• If everybody wants what is in his own best interest, what happens when people get together? A clash of interests. Conflict!
  • There are only two ways to get what we want. Your Final Draft software indicates what they are. Two settings: Action and Dialogue. In primitive times and places, such as the old west, action was the key, or at least that's what we're led to believe. But in our civilization, dialogue is used more. There is no more fascinating and complex a subject than dialogue. It's a subject for a lifetime study, and it better be a long life.
  • Good dialogue is spoken by the character, generally to another character, and makes the audience believe what they are watching is really happening. It makes audience's juices flow and holds their attention and puts money in the writer's pocket.
  • I believe that storytelling is kind of a natural thing. All of us, from an early age, were pretty good at telling stories, true or false. And we never worried about construction (read 'structure'). It always seemed a simple thing to tell a story that was interesting. The main thing was that if the story was interesting to us, it would probably be interesting to other people.
  • If you read the rich writing teacher's How-to books and believe that on page thirty you must establish the determining moment, and on page sixty accomplish the character change, your story might become just the wee bit mechanical, nest ce pas? Maybe that's why these writing gurus never make much money writing creatively.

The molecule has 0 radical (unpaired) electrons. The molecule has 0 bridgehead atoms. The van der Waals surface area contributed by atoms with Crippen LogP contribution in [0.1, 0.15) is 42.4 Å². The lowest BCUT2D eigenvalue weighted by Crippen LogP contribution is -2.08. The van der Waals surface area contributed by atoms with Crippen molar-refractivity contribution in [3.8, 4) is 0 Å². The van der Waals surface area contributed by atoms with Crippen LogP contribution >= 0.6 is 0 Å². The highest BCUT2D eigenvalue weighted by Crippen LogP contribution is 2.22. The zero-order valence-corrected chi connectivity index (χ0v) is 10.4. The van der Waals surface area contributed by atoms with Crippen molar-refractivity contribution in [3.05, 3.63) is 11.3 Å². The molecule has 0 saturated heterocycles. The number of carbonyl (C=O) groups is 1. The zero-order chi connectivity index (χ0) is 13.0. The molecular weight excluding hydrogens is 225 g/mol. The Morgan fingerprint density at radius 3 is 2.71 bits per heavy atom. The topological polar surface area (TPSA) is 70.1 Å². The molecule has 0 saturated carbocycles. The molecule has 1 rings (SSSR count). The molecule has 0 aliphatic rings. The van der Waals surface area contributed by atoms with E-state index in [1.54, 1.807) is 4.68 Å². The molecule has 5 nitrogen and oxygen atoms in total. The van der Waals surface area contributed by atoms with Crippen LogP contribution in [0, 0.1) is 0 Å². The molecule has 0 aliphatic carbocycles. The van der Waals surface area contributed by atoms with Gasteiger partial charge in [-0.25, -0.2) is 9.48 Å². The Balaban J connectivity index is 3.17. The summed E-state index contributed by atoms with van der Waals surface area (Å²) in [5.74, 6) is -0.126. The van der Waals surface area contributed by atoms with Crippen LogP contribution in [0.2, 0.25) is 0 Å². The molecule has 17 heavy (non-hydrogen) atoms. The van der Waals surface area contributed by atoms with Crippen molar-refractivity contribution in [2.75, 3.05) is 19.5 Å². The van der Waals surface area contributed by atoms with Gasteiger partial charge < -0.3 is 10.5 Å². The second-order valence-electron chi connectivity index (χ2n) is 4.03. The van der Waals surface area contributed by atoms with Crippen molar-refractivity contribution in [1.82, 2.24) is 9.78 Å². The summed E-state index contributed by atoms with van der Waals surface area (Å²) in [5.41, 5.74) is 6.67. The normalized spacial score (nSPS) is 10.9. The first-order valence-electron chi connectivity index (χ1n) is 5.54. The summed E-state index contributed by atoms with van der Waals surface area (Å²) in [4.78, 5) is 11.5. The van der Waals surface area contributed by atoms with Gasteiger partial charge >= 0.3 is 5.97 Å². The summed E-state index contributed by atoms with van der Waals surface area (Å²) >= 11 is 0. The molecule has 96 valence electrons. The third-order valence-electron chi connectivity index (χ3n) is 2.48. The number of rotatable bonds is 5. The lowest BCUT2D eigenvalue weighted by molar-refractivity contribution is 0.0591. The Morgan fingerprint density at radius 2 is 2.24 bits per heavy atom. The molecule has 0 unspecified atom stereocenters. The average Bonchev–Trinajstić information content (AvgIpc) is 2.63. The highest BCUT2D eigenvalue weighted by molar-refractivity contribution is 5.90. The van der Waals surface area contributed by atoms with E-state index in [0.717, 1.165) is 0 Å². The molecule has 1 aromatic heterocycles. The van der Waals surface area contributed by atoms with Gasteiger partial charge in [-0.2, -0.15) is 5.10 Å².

• The rich construction (structure) experts are not so much instructors as critics. They take a successful movie and dissect what the successful writer did. They remind me of wannabe painters who move a canvas chair into the museum and copy the brush strokes of Whistler's Mother. I only mention these charlatans to save student's time and money. 

Here is the Bill Idelson story.

First posted: 11 June 2012

Tuesday 2 February 2016

First and Final Frames

Here we have an interesting study in two parts, of the first and final frames of some 125 movies.
Some of the opening shots are strikingly similar to the final shots, while others are vastly different--both serving a purpose in communicating various themes. Some show progress, some show decline, and some are simply impactful images used to begin and end a film.
The second part has the name of each film as a subtitle, a helpful feature notably absent from the first.

Films used in Part 1 (in order of appearance):
The Tree of Life 00:00
The Master 00:09
Brokeback Mountain 00:15
No Country for Old Men 00:23
Her 00:27
Blue Valentine 00:30
Birdman 00:34
Black Swan 00:41
Gone Girl 00:47
Kill Bill Vol. 2 00:53
Punch-Drunk Love 00:59
Silver Linings Playbook 01:06
Taxi Driver 01:11
Shutter Island 01:20
Children of Men 01:27
We Need to Talk About Kevin 01:33
Funny Games (2007) 01:41
Fight Club 01:47
12 Years a Slave 01:54
There Will be Blood 01:59
The Godfather Part II 02:05
Shame 02:10
Never Let Me Go 02:17
The Road 02:21
Hunger 02:27
Raging Bull 02:31
Cabaret 02:36
Before Sunrise 02:42
Nebraska 02:47
Frank 02:54
Cast Away 03:01
Somewhere 03:06
Melancholia 03:11
Morvern Callar 03:18
Take this Waltz 03:21
Buried 03:25
Lord of War 03:32
Cape Fear 03:38
12 Monkeys 03:45
The World According to Garp 03:50
Saving Private Ryan 03:57
Poetry 04:02
Solaris (1972) 04:05
Dr. Strangelove 04:11
The Astronaut Farmer 04:16
The Piano 04:21
Inception 04:26
Boyhood 04:31
Whiplash 04:37
Cloud Atlas 04:43
Under the Skin 04:47
2001: A Space Odyssey 04:51
Gravity 04:57
The Searchers 05:03
The Usual Suspects 05:23

Monday 1 February 2016

'Monica' - Web Series

Here's episode one of a different style of webseries, It was inspired by the article Monica Takes Manhattan by Vanessa Grigoriadis and, yes, it is about Monica Lewinsky. Seems people can't get enough of that particular lady. Anyway, this is an example of where and how to get ideas for your own webseries. Nothing beats real life, does it?